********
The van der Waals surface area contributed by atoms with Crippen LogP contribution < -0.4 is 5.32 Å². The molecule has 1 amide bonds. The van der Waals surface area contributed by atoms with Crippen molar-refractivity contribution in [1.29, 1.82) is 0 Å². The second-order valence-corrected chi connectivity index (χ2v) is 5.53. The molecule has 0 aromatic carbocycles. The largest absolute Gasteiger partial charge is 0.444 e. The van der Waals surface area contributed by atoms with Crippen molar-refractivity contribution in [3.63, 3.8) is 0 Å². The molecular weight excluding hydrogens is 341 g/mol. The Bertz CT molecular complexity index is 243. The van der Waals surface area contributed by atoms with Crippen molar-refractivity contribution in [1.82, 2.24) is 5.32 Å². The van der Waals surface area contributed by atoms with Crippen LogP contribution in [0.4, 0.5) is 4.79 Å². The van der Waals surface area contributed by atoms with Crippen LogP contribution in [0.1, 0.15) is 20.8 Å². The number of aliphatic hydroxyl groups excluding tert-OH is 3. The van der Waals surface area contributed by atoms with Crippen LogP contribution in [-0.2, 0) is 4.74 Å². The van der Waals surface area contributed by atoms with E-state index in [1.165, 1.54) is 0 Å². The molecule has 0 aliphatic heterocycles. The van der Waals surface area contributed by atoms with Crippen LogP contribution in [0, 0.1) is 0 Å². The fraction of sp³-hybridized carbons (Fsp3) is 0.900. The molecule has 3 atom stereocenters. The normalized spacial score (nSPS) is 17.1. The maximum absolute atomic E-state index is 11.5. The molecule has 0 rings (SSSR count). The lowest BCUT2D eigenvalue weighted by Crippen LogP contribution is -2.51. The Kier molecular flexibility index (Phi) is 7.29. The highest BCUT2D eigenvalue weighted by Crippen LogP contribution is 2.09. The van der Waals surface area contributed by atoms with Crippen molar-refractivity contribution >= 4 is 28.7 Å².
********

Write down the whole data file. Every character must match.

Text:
The van der Waals surface area contributed by atoms with Crippen LogP contribution < -0.4 is 5.32 Å². The molecule has 1 amide bonds. The van der Waals surface area contributed by atoms with Crippen molar-refractivity contribution in [1.29, 1.82) is 0 Å². The second-order valence-corrected chi connectivity index (χ2v) is 5.53. The molecule has 0 aromatic carbocycles. The largest absolute Gasteiger partial charge is 0.444 e. The van der Waals surface area contributed by atoms with Crippen molar-refractivity contribution in [3.63, 3.8) is 0 Å². The molecular weight excluding hydrogens is 341 g/mol. The Bertz CT molecular complexity index is 243. The van der Waals surface area contributed by atoms with Crippen molar-refractivity contribution in [1.82, 2.24) is 5.32 Å². The van der Waals surface area contributed by atoms with Crippen LogP contribution in [0.4, 0.5) is 4.79 Å². The van der Waals surface area contributed by atoms with Crippen LogP contribution in [0.1, 0.15) is 20.8 Å². The number of aliphatic hydroxyl groups excluding tert-OH is 3. The van der Waals surface area contributed by atoms with Crippen LogP contribution in [-0.2, 0) is 4.74 Å². The van der Waals surface area contributed by atoms with E-state index in [1.165, 1.54) is 0 Å². The molecule has 0 aliphatic heterocycles. The van der Waals surface area contributed by atoms with Crippen LogP contribution in [0, 0.1) is 0 Å². The fraction of sp³-hybridized carbons (Fsp3) is 0.900. The molecule has 3 atom stereocenters. The normalized spacial score (nSPS) is 17.1. The maximum absolute atomic E-state index is 11.5. The molecule has 0 rings (SSSR count). The lowest BCUT2D eigenvalue weighted by Crippen LogP contribution is -2.51. The Kier molecular flexibility index (Phi) is 7.29. The highest BCUT2D eigenvalue weighted by Crippen LogP contribution is 2.09. The van der Waals surface area contributed by atoms with Crippen molar-refractivity contribution >= 4 is 28.7 Å².